The European and World traveling championships began the year in a Mediterranean setting, Rome, to be precise. AS Roma held both international championships, as well as the Italian title. The Romans defended the titles with Serie A draws against Genoa and Lazio before notching a 4-0 win against a Turkish side, Istanbul Basaksehir, on Sept. 15, in the Europa League.
A Roman win at Bologna in the domestic league followed, but then an emerging Atalanta squad entered Rome on Sept. 25 and claimed a 2-0 win to simultaneously take the Italian, European and World traveling championships. After an easy win at Sassuolo in Serie A, Atalanta met in Milan with Shakhtar Donetsk for a Champions League group match at the start of October.
Atalanta took the lead in the 28th minute, when Zapata found the goal, but the Ukrainians tied it before half with a score by Júnior Moraes. In the 69th minute, the young Israeli Manor Solomon entered the game as the inside left forward in Shakhtar's 1-4-1-4 look, replacing Alan Patrick. The game remained 1-1 until five minutes into extra time, when Solomon scored the game winner.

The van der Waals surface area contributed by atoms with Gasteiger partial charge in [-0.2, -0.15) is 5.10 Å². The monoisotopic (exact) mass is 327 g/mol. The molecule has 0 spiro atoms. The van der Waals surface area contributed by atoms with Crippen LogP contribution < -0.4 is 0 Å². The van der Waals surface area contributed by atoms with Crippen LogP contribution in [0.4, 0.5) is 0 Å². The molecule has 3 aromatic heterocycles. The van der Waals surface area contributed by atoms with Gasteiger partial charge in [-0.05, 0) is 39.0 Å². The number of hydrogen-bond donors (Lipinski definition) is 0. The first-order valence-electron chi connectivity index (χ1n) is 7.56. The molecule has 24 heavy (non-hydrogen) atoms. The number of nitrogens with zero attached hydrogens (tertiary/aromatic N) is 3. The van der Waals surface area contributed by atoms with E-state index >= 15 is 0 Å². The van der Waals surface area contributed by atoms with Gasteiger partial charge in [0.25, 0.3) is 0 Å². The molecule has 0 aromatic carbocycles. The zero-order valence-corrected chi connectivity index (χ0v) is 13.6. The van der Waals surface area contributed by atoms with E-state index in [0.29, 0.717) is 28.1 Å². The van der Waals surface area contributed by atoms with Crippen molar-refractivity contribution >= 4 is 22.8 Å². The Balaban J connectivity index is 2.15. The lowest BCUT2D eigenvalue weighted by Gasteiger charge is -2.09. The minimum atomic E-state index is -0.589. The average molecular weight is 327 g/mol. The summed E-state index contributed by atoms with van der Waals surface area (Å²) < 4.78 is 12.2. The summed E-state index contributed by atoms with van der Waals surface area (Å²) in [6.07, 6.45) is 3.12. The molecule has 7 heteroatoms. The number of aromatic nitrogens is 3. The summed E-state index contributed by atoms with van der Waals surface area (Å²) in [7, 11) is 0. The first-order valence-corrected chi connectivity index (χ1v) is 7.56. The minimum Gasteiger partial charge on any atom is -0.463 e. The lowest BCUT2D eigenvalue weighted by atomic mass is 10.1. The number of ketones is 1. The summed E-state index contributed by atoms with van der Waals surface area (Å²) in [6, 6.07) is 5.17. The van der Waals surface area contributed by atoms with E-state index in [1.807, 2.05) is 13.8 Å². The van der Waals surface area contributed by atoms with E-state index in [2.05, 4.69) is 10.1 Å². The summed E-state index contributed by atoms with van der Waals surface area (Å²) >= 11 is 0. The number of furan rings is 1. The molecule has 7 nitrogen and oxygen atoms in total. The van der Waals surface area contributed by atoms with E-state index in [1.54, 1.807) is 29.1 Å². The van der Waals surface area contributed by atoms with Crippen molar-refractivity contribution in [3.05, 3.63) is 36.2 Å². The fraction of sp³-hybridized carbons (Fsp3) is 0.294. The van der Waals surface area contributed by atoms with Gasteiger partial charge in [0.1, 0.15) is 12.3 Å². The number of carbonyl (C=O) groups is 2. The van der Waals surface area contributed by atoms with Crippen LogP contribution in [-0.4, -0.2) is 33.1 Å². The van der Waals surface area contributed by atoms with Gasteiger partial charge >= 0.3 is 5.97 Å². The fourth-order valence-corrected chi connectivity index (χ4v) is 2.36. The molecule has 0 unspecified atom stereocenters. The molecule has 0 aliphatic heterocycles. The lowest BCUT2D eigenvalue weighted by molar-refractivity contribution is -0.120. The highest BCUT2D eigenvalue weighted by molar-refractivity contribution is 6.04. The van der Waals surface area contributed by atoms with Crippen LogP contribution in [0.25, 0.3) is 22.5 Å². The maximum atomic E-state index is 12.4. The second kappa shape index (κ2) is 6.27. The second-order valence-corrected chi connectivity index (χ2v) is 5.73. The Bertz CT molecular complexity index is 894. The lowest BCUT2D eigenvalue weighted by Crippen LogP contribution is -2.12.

Bella Dea. The Goddess is beautiful. That's the kind of sentiment filling the headlines of the Italian sporting press in the aftermath, even though the Goddess lost, 2-1, to the Ukranian miners. Now with two losses in as many outings in Group C, Atalanta still faces two games in the group with Manchester City and one each against Shakhtar and Dinamo Zagreb, which beat Atalanta, 4-0, in their pool opener. The chance of Atalanta advancing to the knockout phase is remote.
It also appears that the dream of taking the world traveling prize to the Club World Cup in December and separating it from the European prize is all but out of the question. The only team that can take it there is Liverpool, as the defending European champions. It happens that Shakhtar and Manchester City of the English Premiership are scheduled to meet in the Champions League on Nov. 26. But Manchester City and Liverpool already will have played in the Premiership on Nov. 10. So, even if City wins on Nov. 26, the chance of Liverpool taking the world prize before the Club World Cup is lost.
With four defenses to begin the year, AS Roma improved its position in three different traveling championships.
In the world competition, Barcelona remains the all-time leader with 36 games of championship, but Roma is second at 23. In Europe, Real Madrid has the all-time lead with 44 games of title, followed by Roma with 23. Juventus, which has been no factor in the world or European titles, dominates the Italian title with 73 games in four years. Napoli is second there at 26, followed by Roma with 19.